Dean's Reagan Remark at his March 18 Seattle Speech, Interpreted

My interpretation for those "whose hair is darker than mine" (i.e. younger and may not have lived through those times):

First, a little recent (last 50 years) American history.

In the '40's and '50's, there was very little of the "social safety net" we see now. There was little or no Medicare, Medicaid, or welfare, and Social Security was a much smaller animal. This meant that people who fell on hard times, or had the misfortune to retire poor, had a very hard time of it.

By the '60's, that time of great social ferment on all fronts, all this had come to a head. Horror stories ran in the news about senior citizens buying dog food at the grocery store-- and they didn't have a dog. Lyndon Johnson, remembering his poor upbringing in Texas, determined that other Americans would not go through what he had to go through in his youth, and created "The Great Society." All the help-people programs were either created, or greatly bulked up, and we wound up with the form of Federal government we are more familiar with today.

This horrified the old-school greedheads, and in the 70's they found a spokesman in Ronald Reagan. This fellow, with his warm, folksy-cowboy manner, charmingly advanced the notion that government was "Big Evil Government, Interfering With People's Lives," and had to be curbed and cut back. The phrase, "getting government out of people's lives" became a mantra of the right-wing throughout the '80's. It's the original, founding meme (idea-unit) of the right-wing movement. It quickly became clear, however, that the "people" to whom this referred did not include women, as the Reaganauts launched a full-scale assault on women's right to choose, as well as chilling the climate for contraception. Reagan presided with benign indifference over a massive increase in clinic bombings and blockades over the course of the '80's, as well as a spate of serial killings of women, shady deals between Ollie North, Nicaraquan Contra thug squads, and the fundamentalist Ayatollahs of Iran.

The right-wing agenda was progressing nicely into the '90's after Reagan handed off the baton to Bush Sr., until they hit a speed bump called Willam Jefferson Blythe Clinton. Clinton, with his veto powers, threw a massive monkeywrench into their plans, hence the shrill right-wing campaign from Inauguration Day, 1993, to get him out of office by any means possible. However, Clinton's Teflon held up, and they had to wait for the entire 8 years of his two terms.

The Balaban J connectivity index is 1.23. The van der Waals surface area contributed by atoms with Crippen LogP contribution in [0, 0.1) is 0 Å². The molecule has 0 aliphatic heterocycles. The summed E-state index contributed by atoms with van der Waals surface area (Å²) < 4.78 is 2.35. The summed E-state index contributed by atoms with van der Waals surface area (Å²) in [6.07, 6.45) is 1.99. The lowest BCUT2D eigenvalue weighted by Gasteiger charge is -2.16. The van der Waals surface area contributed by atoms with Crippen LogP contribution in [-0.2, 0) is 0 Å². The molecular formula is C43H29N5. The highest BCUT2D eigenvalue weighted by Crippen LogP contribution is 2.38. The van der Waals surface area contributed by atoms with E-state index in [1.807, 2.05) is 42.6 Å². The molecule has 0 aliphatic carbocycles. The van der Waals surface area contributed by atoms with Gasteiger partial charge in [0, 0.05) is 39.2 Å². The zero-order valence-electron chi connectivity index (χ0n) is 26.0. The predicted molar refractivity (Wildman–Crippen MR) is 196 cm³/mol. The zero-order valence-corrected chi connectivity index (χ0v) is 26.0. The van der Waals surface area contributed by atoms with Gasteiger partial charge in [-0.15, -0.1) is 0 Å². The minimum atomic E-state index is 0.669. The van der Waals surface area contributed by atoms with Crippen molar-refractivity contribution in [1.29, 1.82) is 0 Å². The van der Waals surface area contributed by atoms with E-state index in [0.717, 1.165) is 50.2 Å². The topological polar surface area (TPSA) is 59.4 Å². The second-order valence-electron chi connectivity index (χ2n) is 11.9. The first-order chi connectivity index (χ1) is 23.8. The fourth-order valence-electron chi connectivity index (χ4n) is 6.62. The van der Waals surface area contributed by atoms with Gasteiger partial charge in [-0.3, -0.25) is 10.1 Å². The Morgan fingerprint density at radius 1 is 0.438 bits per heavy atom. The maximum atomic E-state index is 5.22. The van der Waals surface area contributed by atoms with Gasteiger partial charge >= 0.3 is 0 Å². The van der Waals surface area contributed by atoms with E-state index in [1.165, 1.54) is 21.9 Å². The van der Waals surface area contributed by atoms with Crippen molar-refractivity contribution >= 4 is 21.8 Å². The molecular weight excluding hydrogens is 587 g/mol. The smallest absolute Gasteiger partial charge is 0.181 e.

In 2000, the right-wingers were finally able to put their team back together in the White House. And make no mistake-- most of the familiar ugly faces we see on CNN today were there during Bush I's term. Cheney, Rumsfeld, Wolfowitz, Powell... they are all from the original team. With near-total control of all three houses of government, they have been able to push the pendulum of American history far to the right.

Notice in the previous narrative of history, the metaphorical pendulum swinging right, left, then right again.

I believe that Dean's remark represents not "something out of left field", but rather a direct challenge to the founding meme of the right-wing movement. "Do you hear me, Ronald Reagan? An America where people can *depend* on their government!"

Dean is fond of history, as he states in his autobiography, and has to be fully aware of the current position of the historical pendulum. It is swung far to the right, and as we know, when pendulums are far to one side, they are ready and loaded up to swing the other way. Dean is announcing, I believe, that he intends to give it a good stiff shove back towards the center.

It's a great, eagle's-eye-view type of remark, and as one who had to live through the rise of "the Reagan Revolution" and watch this cancer grow on our body politic, I find it enormously liberating. It does, indeed, give me hope.



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Or else I'm just a Luddite